CLEMSON — Former Clemson Academic All-American Ben Anderson, the Tiger football player most responsible for the tradition of “Running Down the Hill,” as it exists today, was laid to rest in the cemetery behind Memorial Stadium on Wednesday afternoon.
Anderson died peacefully on May 16 after a five-year battle with lung cancer. In addition to his career as a student-athlete, Anderson served Clemson as general legal counsel and secretary of the board of trustees for 21 years. Anderson was 63.
Anderson aspired to play for Clemson when he was in junior high school and actually wrote a letter to Frank Howard, telling him that he would one day play for him.
As a senior at Strom Thurmond High School in Johnston, Anderson helped his team to its first state championship in 1968. But at 6-0 and 170 pounds, he was not offered a scholarship by any school.
Anderson came to Clemson as a student in 1969 and walked-on the football team. He impressed the coaches immediately and started all the freshman games in 1969 (freshmen could not play on the varsity until 1972).
A defensive back by trade, Anderson started all 33 games in his Clemson career one of the few walk-ons in Clemson football history to start every game in his career. He was a three-time first-team Academic All-ACC selection and was a second-team Academic All-American in 1971. He and Don Kelley both made Academic All-American that year, the only season before 1999 that Clemson had two Academic All-Americans on the same team.
Anderson finished his career with nine interceptions, fifth best in Clemson history when he graduated. His total included a pair of interceptions at South Carolina in 1971.
Prior to his final game as a senior in 1972, Anderson led a group of seniors to Coach Hootie Ingram’s office the week of the South Carolina game, the final game of Anderson’s career. One of the players who attended the meeting was teammate Bobby Johnson, who went on to a long coaching career and is now a member of the College Football Playoff Committee.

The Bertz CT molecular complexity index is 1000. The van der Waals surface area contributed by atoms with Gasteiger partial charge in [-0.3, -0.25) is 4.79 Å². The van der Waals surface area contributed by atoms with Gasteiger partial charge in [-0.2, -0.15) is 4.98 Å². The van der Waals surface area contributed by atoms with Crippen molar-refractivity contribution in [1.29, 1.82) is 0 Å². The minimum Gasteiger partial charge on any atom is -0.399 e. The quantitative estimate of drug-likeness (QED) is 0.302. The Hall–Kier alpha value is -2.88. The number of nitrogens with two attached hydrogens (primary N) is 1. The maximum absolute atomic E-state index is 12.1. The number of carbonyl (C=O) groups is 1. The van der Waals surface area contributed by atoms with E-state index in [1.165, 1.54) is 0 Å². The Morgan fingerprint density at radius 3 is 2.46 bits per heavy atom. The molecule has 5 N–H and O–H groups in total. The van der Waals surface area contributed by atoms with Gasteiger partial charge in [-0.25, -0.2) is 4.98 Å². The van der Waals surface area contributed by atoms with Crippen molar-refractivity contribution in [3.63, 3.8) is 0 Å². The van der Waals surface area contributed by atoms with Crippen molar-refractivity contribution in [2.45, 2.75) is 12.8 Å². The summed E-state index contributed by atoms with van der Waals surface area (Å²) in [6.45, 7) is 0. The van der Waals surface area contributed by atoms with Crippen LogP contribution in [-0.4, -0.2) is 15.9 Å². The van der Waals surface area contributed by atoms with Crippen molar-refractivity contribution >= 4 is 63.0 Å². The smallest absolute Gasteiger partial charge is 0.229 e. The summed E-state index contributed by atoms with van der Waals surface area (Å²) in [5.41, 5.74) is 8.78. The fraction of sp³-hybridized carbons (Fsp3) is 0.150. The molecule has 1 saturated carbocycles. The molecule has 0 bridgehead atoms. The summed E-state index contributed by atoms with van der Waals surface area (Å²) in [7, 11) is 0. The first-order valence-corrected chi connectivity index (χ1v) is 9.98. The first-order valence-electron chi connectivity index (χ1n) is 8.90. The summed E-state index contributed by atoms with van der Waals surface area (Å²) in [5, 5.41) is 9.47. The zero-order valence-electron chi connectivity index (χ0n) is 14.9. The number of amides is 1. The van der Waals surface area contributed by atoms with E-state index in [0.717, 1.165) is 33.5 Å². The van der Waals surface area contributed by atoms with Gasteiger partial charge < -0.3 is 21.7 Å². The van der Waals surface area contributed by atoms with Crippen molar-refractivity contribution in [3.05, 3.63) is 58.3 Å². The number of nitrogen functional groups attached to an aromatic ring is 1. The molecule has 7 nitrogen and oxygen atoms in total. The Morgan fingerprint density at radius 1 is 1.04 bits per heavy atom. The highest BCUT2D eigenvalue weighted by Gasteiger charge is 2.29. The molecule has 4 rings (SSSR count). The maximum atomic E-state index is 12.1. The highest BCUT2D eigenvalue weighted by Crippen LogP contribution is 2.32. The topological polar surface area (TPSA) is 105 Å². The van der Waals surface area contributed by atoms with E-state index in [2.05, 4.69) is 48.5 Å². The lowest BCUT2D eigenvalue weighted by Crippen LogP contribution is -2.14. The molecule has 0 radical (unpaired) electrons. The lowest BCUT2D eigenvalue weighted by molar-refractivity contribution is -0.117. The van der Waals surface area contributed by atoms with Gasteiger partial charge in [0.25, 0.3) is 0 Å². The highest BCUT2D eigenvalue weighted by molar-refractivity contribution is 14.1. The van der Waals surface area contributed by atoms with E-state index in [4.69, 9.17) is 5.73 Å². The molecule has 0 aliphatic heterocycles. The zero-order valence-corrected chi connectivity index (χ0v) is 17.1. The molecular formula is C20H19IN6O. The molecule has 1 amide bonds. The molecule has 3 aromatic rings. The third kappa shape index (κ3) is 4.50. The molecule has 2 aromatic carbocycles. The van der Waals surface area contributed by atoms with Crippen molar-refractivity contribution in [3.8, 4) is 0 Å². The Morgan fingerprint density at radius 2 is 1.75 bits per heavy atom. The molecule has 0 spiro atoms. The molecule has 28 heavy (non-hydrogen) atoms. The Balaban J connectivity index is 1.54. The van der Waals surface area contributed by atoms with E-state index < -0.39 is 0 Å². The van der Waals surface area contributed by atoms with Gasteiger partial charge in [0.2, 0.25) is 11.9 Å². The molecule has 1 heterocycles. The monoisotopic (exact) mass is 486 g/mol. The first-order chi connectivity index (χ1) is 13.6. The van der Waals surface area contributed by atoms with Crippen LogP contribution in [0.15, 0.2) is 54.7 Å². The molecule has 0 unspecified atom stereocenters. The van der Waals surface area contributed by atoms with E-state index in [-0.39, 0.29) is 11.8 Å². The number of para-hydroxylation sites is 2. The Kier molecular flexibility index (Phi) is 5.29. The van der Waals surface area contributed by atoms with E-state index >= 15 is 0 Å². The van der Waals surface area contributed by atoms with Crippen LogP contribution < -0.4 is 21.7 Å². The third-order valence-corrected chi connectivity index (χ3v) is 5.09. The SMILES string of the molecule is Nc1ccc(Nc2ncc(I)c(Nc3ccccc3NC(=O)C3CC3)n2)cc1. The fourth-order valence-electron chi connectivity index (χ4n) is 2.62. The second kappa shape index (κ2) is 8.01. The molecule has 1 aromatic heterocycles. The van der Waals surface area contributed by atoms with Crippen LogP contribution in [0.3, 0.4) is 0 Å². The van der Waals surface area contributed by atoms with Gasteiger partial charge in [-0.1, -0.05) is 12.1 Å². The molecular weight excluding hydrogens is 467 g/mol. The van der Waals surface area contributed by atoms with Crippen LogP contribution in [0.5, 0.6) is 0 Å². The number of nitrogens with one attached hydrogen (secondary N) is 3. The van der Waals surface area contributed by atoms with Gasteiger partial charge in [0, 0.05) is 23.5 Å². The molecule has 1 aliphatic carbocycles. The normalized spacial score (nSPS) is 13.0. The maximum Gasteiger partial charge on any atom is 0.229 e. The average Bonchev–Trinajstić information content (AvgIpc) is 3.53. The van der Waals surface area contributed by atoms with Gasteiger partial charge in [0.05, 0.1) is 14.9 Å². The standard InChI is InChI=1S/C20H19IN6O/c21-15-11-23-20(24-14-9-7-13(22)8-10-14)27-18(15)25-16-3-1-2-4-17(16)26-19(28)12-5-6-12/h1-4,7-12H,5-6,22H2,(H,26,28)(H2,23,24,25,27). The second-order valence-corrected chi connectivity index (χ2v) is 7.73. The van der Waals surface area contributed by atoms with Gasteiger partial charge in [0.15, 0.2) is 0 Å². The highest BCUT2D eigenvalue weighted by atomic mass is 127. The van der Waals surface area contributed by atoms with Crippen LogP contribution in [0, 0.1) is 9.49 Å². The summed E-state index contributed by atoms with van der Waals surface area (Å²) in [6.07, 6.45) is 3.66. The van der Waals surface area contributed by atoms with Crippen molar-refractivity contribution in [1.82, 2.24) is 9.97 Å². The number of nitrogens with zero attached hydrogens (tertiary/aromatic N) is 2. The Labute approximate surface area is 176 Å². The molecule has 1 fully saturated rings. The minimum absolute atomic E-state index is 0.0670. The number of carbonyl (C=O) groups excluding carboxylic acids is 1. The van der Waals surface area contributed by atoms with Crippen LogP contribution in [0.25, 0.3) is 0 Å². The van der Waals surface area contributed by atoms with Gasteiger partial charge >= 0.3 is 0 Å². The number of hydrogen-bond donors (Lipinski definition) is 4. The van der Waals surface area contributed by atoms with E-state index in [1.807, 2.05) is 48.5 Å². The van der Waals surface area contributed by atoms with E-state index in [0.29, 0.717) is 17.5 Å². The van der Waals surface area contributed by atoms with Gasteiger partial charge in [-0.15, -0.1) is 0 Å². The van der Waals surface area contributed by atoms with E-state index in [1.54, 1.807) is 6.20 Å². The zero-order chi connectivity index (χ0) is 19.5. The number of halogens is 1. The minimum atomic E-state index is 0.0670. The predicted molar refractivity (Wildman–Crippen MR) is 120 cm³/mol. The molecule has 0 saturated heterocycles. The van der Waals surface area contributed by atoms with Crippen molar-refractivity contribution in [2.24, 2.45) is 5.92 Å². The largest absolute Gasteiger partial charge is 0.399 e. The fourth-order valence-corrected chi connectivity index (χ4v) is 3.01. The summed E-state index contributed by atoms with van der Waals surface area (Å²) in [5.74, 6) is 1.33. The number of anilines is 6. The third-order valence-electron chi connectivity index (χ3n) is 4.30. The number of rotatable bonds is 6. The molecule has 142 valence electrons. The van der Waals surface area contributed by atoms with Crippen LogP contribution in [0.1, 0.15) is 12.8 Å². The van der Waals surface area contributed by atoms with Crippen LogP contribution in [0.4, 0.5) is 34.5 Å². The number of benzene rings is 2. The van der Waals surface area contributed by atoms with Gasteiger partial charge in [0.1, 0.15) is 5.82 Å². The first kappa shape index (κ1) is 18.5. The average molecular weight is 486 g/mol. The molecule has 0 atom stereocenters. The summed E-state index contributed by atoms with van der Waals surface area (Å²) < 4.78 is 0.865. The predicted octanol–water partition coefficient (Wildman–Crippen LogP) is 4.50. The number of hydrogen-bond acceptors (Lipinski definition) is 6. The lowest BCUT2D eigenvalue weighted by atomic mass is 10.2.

Johnson gave a eulogy at Anderson’s funeral on Wednesday afternoon. “I went a long to the meeting as support, but this was all Ben’s idea,” Johnson said. “He had it all planned out. It was like he was trying his first law case.”
Ingram liked the idea and then worked with Anderson on the plan to bring the team around the stadium on buses to the top of the hill just before kickoff. Clemson had not run down the hill since 1969.
Prior to the 1970 season, Clemson’s locker room moved from Fike Fieldhouse to the West endzone of the stadium, so there was no longer a need to run down the hill to get to the field.
When Clemson had run down the hill from 1942-69, it was not quite as celebrated because the team did that entrance for pregame warmups, over an hour prior to the game. The pregame tradition did not occur just minutes before kickoff until that 1972 South Carolina game, and that important aspect of the tradition was Anderson’s idea.
Clemson went on to beat South Carolina, 7-6, that rainy afternoon. The game ended with South Carolina attempting a long field goal. Anderson caught the ball at the goal line and took a knee. Fittingly the ball was in his hands as the final seconds of his career ended.
In the spring of 1973, Anderson received the ACC’s Jim Weaver Award as the outstanding student-athlete in any sport. In the spring he was the recipient of Clemson’s Norris Award, which goes to the top all-around student in the school. He was also the recipient of the Frank Howard Award, which is given to a student-athlete for bringing honor to Clemson.
Anderson enrolled at South Carolina Law School and earned his J.D. Degree in 1976. He wrote a letter to President Robert Edwards asking if there was an opening in the school’s legal department.
There was not, but Edwards was so impressed with Anderson, that he created an assistants position. Anderson served that position and as secretary to the board of trustees for seven years. In 1984 he was named general counsel and secretary to the board. He went on to serve five Clemson presidents before his retirement in 2005.